"Yes, Southam Hall, National Arts Centre, March 30 at 7:30 p.m."
article by: Peter Hume uploaded to FY by: AD
There is no shortage of naysayers who would deride the band Yes as pretentious, self-indulgent, self-important prog-rockers overly caught up in musical complexities and evocative, if impenetrable lyrics.
But to those negativists, the highly partisan listeners that filled Southam Hall Sunday night to watch their beloved band might well have replied: “Shining, flying, purple wolfhound, show me where you are!”
It was a night when lyrics like that — from Yours Is No Disgrace — were grounds for rejoicing, when fleet-fingered guitar wizardry, an expected keyboard glissando or even the emergence of a triple-necked bass on stage was to be greeted with applause. Fans of Yes were there to revel in the ornate, highly arranged compositions from the band’s glory days of more than three decades ago.
Yes, nostalgia drove much of the proceedings.
This was the eighth visit to Ottawa by one incarnation or another of Yes in the band’s 46-year history, and the group’s first concert here since a 2002 show at the then-Corel Centre. In the NAC crowd were many who would or could have caught the band in the 1970s, far outnumbering those who had not yet been born then.
The group’s two key players, guitarist Steve Howe and bassist Chris Squire, both 66, emerged as fan favourites as they and the others in the quintet (keyboardist Geoff Downes, drummer Alan White, vocalist Jon Davison) executed material from what some would call three of the group’s best albums: 1972’s Close To The Edge, 1977’s Going For The One and 1971’s The Yes Album.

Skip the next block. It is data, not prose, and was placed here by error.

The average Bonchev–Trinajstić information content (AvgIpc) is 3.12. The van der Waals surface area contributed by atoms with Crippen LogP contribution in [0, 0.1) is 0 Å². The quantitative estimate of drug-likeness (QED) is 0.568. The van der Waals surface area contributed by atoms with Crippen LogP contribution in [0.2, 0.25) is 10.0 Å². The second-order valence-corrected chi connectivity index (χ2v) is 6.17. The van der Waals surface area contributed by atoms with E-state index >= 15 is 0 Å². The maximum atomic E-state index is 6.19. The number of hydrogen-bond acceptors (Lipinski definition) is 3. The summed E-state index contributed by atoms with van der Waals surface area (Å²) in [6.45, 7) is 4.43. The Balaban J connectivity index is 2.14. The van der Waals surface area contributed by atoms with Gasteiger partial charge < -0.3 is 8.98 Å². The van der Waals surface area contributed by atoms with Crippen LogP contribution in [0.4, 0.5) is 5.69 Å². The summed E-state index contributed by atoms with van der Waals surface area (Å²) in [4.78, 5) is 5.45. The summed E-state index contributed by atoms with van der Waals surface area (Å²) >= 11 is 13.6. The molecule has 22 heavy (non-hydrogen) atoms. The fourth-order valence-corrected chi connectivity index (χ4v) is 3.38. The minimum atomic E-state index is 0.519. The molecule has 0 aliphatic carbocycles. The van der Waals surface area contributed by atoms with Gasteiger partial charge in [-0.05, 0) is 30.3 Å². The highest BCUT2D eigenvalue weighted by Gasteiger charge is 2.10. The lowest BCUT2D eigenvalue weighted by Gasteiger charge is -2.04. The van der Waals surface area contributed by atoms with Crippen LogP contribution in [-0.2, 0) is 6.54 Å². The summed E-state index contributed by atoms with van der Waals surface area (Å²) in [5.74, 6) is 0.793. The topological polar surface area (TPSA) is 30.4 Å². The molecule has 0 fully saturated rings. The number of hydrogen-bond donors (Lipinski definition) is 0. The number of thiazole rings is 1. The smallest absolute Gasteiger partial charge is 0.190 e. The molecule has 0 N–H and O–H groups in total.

The group’s relative ringer was singer Davison, an American who at 41 is a generation younger than the Brits on stage. He was a spirited replacement for original Yes frontman Jon Anderson, in fine vocal form and often an animated visual focal point for the show, gesturing in sync with the music’s rhythmic accents.
And yet the singer never did overshadow the group’s senior members, who, after all, have been playing some of this music since practically before Davison was born. But arguably, the show might have been better still if Davison had stepped up to completely command the stage the way Anderson could and take the whole band to the next level.
Epic pieces such as the 20-minute opener Close To The Edge, its airy followup And You and I and the rousing, rhythmic Siberian Khatru were their own rebuttals to the complaint that the music had not withstood the test of time.
Yes, they were extravagant at times, textured, layered and richly detailed. And the music lumbered a bit too. But they shouldn’t strike people as self-indulgent, certainly not in the days of Miley Cyrus and her foam finger.
And given that Yes was always a thinking person’s band, not given to singing simply about youthful rebellion or young love, their material didn’t have the built-in expiry date of Roger Daltrey singing “Hope I die before I get old,” or, for that matter, Katy Perry singing “Teenage Dream.”
There were few surprises in the evening — an extended and mighty guitar solo at the end of one tune, a harmonica break for Squire in another. More often, the point was to do a energetic job of delivering familiar pleasures.
At the end of its 21/2-hour show, the band’s encore was its 1971 hit Roundabout. Some of the children or grandchildren of the NAC’s listeners likely only know that rousing tune as one of many on Rock Band 3.
However, the band proved that it’s still best appreciated live.
Saturday, March 29, 2014 6:33 AM
"Yes, prog rock coming to the NAC"
article by: Aedan Helmer, March 27, 2014
uploaded to Forgotten Yesterdays by: AD